"If the Jews control the media, why don't we give ourselves better press?" Jon Stewart quipped recently on The Daily Show. If Jewish conspiracy theory is central to modern anti-Semitism, jokes about Jewish power are increasingly a staple of Jewish irreverence. The latest example is Marc Levin's documentary Protocols of Zion, produced by HBO and opening today in New York, Los Angeles, and other U.S. cities. (The film will also air on HBO in the spring.) A Swiftian satire, the documentary takes as its modest proposal the premise that Jews conspired to bring about 9/11.
Jews who think that humor and anti-Semitism are as unkosher a mix as milk and meat need not fear: Protocols of Zion is no Life Is Beautiful. Unlike director Roberto Benigni, Levin carefully sets his story in a historical context rather than in a land of make-believe. He links the resurgence of anti-Semitism after 9/11 to The Protocols of the Elders of Zion, the notorious forgery purporting to be the Jewish master plan to rule the world that the Russian secret police composed 100 years ago. Long ago exposed as a fake, The Protocols has been translated into countless languages. Along with Mein Kampf, it's the acme of Western anti-Semitic literature. Levin uses excerpts of The Protocols to make sense of an improbable journey that takes him, as narrator, to West Palm Beach, Fla., where senior citizens struggle with voting machines and lament voting for Pat Buchanan for president in 2000, and to a tête-à-tête with Larry David, who manages to steal the scene through the other end of a telephone without being heard.
For all its shtick, Protocols isn't slapstick. Among its more trenchant moments is a meeting with Walid Rabah, publisher of the Arab Voice Newsletter of Patterson, N.J., who after 9/11 cut and pasted (with a glue stick) excerpts of The Protocols into his publication to suggest that the Jews were somehow responsible for the attacks on the World Trade Center. Levin also interviews Pastor Ted Haggard, president of the National Association of Evangelicals, who calls Mel Gibson's Passion of the Christ"the Michelangelo portrait of this generation." And he visits neo-Nazi leader Shaun Walker, who shows off SS bolted boots that he pulls out of a box labeled "Aryan Wear: the Sole of Our People."
None of this is revelatory—most of us know that subcultures like these are out there. But typically, Jews try to erase smears rather than air them. Recently, for example, the Anti-Defamation League got TheProtocols removed from Wal Mart's online catalogue, and the Jewish Web log jewschool.com successfully campaigned to remove the anti-Semitic Web site jewwatch.com from Google's search engine.
Yet as Lenny Bruce teaches (along with First Amendment scholars), ideas and speech gain strength when they're driven underground. Mockery, on the other hand, zaps them. Think of Bruce's routine about finding a note in his basement that takes full responsibility for the crucifixion of Jesus Christ—"Signed, Morty." Sure, Levin is handing a mike to a racist skinhead when he puts Shaun Walker on camera. But in prompting Walker to describe his preference for tan boots instead of the traditional black, he is also pricking the bigot's balloon.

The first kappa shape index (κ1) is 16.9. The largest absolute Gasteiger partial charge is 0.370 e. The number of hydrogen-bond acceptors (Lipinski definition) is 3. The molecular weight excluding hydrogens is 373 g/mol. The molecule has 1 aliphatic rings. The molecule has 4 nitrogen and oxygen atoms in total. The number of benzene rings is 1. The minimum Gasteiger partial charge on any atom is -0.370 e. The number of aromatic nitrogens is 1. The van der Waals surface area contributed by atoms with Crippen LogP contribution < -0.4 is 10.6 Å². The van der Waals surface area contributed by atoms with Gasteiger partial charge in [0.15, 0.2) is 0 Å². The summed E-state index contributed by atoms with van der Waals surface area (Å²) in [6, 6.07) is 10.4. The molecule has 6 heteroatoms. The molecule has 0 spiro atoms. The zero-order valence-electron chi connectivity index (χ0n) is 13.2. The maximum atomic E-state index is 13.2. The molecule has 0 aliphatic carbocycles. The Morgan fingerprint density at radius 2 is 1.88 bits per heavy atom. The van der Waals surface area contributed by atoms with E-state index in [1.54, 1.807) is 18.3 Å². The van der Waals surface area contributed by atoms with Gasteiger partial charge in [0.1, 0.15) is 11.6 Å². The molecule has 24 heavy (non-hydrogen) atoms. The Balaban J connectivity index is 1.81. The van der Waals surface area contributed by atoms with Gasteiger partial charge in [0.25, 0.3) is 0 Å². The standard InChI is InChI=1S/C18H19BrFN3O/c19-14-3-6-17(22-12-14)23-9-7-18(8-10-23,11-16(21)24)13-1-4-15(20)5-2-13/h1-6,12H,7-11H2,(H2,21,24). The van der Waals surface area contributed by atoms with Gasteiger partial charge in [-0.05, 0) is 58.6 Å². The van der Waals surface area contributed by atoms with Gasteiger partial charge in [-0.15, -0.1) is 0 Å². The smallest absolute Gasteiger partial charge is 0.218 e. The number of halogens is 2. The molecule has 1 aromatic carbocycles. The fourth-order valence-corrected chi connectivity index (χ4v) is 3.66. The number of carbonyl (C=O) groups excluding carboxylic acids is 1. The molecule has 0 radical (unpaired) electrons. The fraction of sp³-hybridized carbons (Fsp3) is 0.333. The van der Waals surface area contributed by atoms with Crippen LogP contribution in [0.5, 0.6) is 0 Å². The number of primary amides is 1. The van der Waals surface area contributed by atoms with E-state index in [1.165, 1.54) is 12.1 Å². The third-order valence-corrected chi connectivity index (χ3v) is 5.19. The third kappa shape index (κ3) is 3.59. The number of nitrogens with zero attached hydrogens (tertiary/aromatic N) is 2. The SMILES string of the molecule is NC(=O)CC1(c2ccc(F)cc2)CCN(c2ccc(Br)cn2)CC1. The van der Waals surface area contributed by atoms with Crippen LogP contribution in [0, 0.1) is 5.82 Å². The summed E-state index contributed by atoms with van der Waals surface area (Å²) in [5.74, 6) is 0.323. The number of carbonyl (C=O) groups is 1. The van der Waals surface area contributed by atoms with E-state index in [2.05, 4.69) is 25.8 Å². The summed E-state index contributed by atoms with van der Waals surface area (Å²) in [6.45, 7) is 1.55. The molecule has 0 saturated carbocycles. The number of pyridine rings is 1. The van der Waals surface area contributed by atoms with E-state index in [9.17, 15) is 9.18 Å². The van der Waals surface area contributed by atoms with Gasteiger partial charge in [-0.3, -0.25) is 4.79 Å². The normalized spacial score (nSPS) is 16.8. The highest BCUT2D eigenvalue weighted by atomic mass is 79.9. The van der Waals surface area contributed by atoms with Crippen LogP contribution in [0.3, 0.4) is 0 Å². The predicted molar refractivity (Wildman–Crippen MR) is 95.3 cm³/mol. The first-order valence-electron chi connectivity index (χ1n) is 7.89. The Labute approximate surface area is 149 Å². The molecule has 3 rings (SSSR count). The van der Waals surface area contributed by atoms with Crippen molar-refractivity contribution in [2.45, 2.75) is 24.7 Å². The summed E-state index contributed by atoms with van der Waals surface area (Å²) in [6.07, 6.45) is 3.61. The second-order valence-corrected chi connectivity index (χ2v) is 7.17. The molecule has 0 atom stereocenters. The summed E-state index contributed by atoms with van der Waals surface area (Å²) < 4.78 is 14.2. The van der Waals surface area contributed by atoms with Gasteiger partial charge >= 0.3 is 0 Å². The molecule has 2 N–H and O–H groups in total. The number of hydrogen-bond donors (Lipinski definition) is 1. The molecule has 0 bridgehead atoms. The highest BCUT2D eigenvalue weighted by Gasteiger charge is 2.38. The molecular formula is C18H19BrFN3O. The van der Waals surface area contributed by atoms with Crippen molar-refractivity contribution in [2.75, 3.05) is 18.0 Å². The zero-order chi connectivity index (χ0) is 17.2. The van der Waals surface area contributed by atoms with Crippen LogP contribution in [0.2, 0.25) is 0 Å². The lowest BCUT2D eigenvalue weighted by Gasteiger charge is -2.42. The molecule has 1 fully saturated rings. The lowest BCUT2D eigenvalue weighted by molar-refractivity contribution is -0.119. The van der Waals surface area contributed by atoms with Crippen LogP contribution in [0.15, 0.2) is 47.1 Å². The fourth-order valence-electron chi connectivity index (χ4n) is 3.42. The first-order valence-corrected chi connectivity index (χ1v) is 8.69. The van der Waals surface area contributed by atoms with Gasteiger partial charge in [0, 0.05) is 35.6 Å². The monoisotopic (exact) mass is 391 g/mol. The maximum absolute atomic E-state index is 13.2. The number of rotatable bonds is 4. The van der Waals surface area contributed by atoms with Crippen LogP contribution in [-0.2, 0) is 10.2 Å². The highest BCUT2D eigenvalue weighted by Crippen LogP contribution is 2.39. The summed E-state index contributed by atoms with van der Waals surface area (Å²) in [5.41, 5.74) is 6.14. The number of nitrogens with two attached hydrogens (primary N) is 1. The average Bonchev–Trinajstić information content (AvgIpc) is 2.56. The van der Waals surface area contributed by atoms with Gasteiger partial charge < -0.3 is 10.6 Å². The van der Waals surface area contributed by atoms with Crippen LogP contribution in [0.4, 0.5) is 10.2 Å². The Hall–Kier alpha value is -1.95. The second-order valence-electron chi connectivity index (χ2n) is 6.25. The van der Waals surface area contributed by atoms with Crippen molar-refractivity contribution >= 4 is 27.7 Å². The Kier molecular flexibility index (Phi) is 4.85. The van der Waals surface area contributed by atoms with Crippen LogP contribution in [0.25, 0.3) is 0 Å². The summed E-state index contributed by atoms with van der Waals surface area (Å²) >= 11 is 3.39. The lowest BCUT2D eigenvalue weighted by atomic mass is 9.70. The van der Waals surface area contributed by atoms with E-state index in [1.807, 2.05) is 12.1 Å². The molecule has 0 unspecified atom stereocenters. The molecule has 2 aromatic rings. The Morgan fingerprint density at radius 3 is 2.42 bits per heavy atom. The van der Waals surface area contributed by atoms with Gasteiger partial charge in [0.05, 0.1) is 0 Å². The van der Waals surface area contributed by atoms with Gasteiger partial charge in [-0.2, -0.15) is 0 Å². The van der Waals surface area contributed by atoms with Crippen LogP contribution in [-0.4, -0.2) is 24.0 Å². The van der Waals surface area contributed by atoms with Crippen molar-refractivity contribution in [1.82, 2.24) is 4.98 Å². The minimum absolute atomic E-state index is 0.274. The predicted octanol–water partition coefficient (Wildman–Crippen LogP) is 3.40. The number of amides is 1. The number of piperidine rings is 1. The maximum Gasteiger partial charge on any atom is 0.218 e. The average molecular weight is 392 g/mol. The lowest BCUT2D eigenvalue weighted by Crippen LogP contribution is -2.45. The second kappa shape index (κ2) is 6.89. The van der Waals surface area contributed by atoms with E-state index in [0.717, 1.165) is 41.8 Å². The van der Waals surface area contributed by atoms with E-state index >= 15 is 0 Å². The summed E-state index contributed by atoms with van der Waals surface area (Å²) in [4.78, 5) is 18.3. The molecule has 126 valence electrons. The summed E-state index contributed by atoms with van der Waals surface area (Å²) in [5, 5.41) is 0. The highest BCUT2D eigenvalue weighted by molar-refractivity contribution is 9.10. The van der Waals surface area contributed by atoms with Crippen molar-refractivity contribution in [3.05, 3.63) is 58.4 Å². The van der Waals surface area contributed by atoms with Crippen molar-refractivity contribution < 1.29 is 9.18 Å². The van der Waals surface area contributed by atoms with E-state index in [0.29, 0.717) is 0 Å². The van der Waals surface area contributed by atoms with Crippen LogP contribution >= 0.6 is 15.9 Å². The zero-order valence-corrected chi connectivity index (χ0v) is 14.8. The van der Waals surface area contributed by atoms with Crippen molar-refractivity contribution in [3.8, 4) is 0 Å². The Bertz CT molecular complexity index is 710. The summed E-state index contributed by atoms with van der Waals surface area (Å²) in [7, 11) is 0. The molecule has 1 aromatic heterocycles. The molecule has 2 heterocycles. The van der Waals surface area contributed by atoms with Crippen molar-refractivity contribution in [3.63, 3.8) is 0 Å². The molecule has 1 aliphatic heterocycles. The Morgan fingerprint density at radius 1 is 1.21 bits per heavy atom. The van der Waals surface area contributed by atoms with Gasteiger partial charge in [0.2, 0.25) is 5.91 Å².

Levin has company among Jewish satirists in going after conspiracy theorists at the moment. In literature, music, film, and television, examples abound that would make Lenny Bruce plotz. Check out this Jewish apparel Web site, jewishfashionconspiracy.com, which puts the "racy" back into "conspiracy," by selling "Jews for Jeter" and "Happy Madonnakah" T-shirts. I'm part of the movement: Co-author and conspirator David Deutsch and I recently published The Big Book of Jewish Conspiracies. In the book, we posed as historians purporting to divulge the secret history of the world, toured the greatest hits of Jew hatred—Jesus-killing, blood libel, well-poisoning—and fetched up at a meeting with the contemporary Elders of Zion. Their names are Alan Dershowitz, Noam Chomsky, and Soupy Sales, and they can't decide whether to start a "Museum of Conspiratorial Intolerance" or a reality TV show called When Anti-Semites Attack!
The new wave of satire coincides with the general resurgence of global anti-Semitism, which includes the myth that 4,000 Jews employed at the World Trade Center somehow knew to stay home from work on 9/11. So, are the satirists making the classic Jewish move of striking a blow against intolerance by playing disaster for laughs? I don't think so. At the release party for my book, Jewish waitresses served Bloody Libels ("a Bloody Mary with more screaming"), DJs played klezmer break beats, and a German television crew chased after the queen of Jewish conspiracy theory herself, Monica Lewinsky. Satire seemed to be about revelry, not politics.
Or maybe Levin's film is less about saving Jews from the Mel Gibsons of the world than about spinning out a fantasy—the fantasy that today's American Jewish community could ever act in accordance with one master plan. Back in the day, Jews spoke Yiddish, married within the tribe, and lived close together. And still the old joke was: Two Jews, three opinions. Nowadays, with intermarriage rates rising and synagogue affiliation falling, Jewish conspiracy satire gives us the illusion of a shared cosmic mission. Imagine 4,000 Jews acting in unison to do anything! To do so—even in the most darkly ironic way—is to hearken back to a world in which we were still outsiders together.
A toast, then: Let's lift a bloody libel—not "to life," but "to Morty."